Jesse James by TJ Stiles and The Nazi Doctors by Robert Jay Lifton.
Nelson's Trafalgar: The Battle that Changed the World by Adkins.
A War Like No Other: How the Athenians and Spartans Fought the Pelopennisian War, by Hansen.
A Man in Full by Tom Wolfe
Ripples of Battle: How the Wars of the Past Still Determine How We Fight, How We Live and How We Think, by Vistor Davis Hansen
The Roads to Modernity: The British, French and American Englightenments by Gertrude Himmelfarb
Black Rednecks and White Liberals, by Thomas Sowell
Men in Black by Mark Levin
Hooking Up, essays by Tom Wolfe
If you like Niven and Pournelle,don't sleep on Lucifer's Hammer!
'Unholy Alliance' - David Horowitz
'Home Business Tax Deductions' - Stephen Fishman
I can't tell you yet which one is scarier! ;)
I just started an early Christmas present -
Under the Loving Care of the Fatherly Leader : North Korea and the Kim Dynasty, by Bradley Martin
I've been on a Revolutionary War binge over the last few weeks: These are all EXCELLENT books:
Victory at Yorktown
George Washington is absolutely hands-down the greatest founding father and my true hero!!! John Adams is a close second. Thomas Jefferson was an eloquent writer and did many good things--but he was also THE original "limousine liberal".
Reading these books has reminded me of the greatness of our country.
Thanks.. think I will look for it sounds good. For what I am reading now ( ducking as I say this) Harry Potter books for the second time.
Any thing by Neil Stephenson, but Cryptonomicon is his best.
The trilogy, of which Quicksilver is the first book (followed by The Confusion and The System of the World, is very good as well. It deals with the rise of Trade and the passing of Fuedalism as the driving forces in the world.
"Why the Greeks Matter"
If you love Heinlein, check out Steel Beach and The Golden Globe by John Varley. Lots of books claim to be Heinleinesque, but Varley must have channeled him.
Right now, I'm re-reading Volume II of Warren Carroll's A History of Christendon, and desperating trying to find Volume III.
I read a book once called Honorable Treachery which was a history of spying in America. One comment made in the book was that, during the war, Washington was fighting an enemy that was larger, better trained, better equipped, better fed, and faster (they could use the British Navy to go from one place to another); and at all times, he had to stay to the west of the British so that he could never get caught between the British Army and the Atlantic Ocean.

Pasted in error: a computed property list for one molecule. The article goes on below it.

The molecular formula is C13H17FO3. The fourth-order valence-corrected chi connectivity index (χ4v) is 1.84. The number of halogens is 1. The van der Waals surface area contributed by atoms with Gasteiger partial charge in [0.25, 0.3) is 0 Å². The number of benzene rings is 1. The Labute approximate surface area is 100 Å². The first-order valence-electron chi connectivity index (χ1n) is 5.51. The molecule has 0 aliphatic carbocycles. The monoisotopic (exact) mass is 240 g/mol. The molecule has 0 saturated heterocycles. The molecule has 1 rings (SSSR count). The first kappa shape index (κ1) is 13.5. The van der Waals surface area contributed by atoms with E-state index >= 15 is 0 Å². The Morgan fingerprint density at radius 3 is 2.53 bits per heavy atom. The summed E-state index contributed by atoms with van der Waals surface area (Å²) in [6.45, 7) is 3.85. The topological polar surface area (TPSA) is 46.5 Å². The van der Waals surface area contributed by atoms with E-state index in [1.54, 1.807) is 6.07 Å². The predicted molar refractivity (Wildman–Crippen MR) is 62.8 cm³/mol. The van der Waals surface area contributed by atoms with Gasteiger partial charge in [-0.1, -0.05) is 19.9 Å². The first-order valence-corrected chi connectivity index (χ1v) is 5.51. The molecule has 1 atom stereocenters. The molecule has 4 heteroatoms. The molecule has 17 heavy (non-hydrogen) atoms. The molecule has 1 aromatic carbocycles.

As if he didn't have enough on his mind!
"Men in Black" by Mark Levin
I'll have to find that one!
Several years ago, my wife and I were on a trip to Canada, when we spent a day in Quebec City. I really wanted to see the Plains of Abraham, so my wife humored me, and dropped me off there by the river. I climbed the steep slope up to the plateau where Wolfe met Montcalm, expecting to find a museum or at least a great monument for such a pivotal battle in world history.
Instead, I found nothing but a jogging track and a small plaque. The plaque read (paraphrasing from what I remember):
On this site, on 13 September 1759, due to the overwhelming number of their forces, the British army was able to land her and capture the City of Quebec,
You could almost feel the resentment of the French Canadians as they wrote this :^)
Thanks! I'll look them up.
Memoirs of a timelord.
"Can't You Hear Me Callin'", by Richard D. Smith. The definitive biography of "The Man" himself, Bill Monroe, the "father of bluegrass music", who literally created an entire genre of American music (with a little help from Earl Scruggs, of course). Dick Smith has played in numerous bands himself - I remember him as having a good stint with The Country Gentlemen in the 80's.
Book previous to that:
"Will You Miss Me When I'm Gone", by Mark Zwonitzer. The story of The Carter Family of Poor Valley, Virginia, perhaps the most influential group in American country music history. A good companion piece to the new movie, "Walk the Line", about Johnny Cash's relationship with June Carter (Mother Maybelle's middle daughter) - detailed in the book as well.